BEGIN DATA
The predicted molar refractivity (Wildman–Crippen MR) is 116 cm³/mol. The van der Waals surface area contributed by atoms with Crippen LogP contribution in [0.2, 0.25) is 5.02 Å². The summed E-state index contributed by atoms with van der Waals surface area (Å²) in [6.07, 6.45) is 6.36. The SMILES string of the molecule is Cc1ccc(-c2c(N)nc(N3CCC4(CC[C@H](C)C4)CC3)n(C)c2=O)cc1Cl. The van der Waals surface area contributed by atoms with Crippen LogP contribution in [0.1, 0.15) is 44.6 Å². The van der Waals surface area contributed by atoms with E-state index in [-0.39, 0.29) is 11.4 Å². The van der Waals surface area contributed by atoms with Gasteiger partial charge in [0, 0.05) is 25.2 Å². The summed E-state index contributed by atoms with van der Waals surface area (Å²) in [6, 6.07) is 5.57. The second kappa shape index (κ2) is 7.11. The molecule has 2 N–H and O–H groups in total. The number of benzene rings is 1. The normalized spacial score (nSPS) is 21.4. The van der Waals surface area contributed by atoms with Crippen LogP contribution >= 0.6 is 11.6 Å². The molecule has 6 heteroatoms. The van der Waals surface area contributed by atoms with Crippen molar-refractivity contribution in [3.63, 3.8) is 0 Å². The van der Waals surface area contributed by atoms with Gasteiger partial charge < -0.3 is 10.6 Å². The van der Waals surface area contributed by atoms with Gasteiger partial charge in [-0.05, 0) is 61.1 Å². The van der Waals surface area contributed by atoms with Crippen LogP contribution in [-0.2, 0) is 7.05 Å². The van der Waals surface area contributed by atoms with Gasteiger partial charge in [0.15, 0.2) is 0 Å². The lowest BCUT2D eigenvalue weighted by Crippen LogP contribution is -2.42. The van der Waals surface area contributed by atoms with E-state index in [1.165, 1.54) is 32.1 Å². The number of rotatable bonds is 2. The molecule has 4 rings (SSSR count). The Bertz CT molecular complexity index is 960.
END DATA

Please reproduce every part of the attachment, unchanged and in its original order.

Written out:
The predicted molar refractivity (Wildman–Crippen MR) is 116 cm³/mol. The van der Waals surface area contributed by atoms with Crippen LogP contribution in [0.2, 0.25) is 5.02 Å². The summed E-state index contributed by atoms with van der Waals surface area (Å²) in [6.07, 6.45) is 6.36. The SMILES string of the molecule is Cc1ccc(-c2c(N)nc(N3CCC4(CC[C@H](C)C4)CC3)n(C)c2=O)cc1Cl. The van der Waals surface area contributed by atoms with Crippen LogP contribution in [0.1, 0.15) is 44.6 Å². The van der Waals surface area contributed by atoms with E-state index in [-0.39, 0.29) is 11.4 Å². The van der Waals surface area contributed by atoms with Gasteiger partial charge in [0, 0.05) is 25.2 Å². The summed E-state index contributed by atoms with van der Waals surface area (Å²) in [6, 6.07) is 5.57. The second kappa shape index (κ2) is 7.11. The molecule has 2 N–H and O–H groups in total. The number of benzene rings is 1. The normalized spacial score (nSPS) is 21.4. The van der Waals surface area contributed by atoms with Crippen LogP contribution >= 0.6 is 11.6 Å². The molecule has 6 heteroatoms. The van der Waals surface area contributed by atoms with Crippen molar-refractivity contribution in [3.63, 3.8) is 0 Å². The van der Waals surface area contributed by atoms with Gasteiger partial charge < -0.3 is 10.6 Å². The van der Waals surface area contributed by atoms with Gasteiger partial charge in [-0.05, 0) is 61.1 Å². The van der Waals surface area contributed by atoms with Crippen LogP contribution in [-0.2, 0) is 7.05 Å². The van der Waals surface area contributed by atoms with Gasteiger partial charge in [0.15, 0.2) is 0 Å². The lowest BCUT2D eigenvalue weighted by Crippen LogP contribution is -2.42. The van der Waals surface area contributed by atoms with E-state index in [1.165, 1.54) is 32.1 Å². The number of rotatable bonds is 2. The molecule has 4 rings (SSSR count). The Bertz CT molecular complexity index is 960.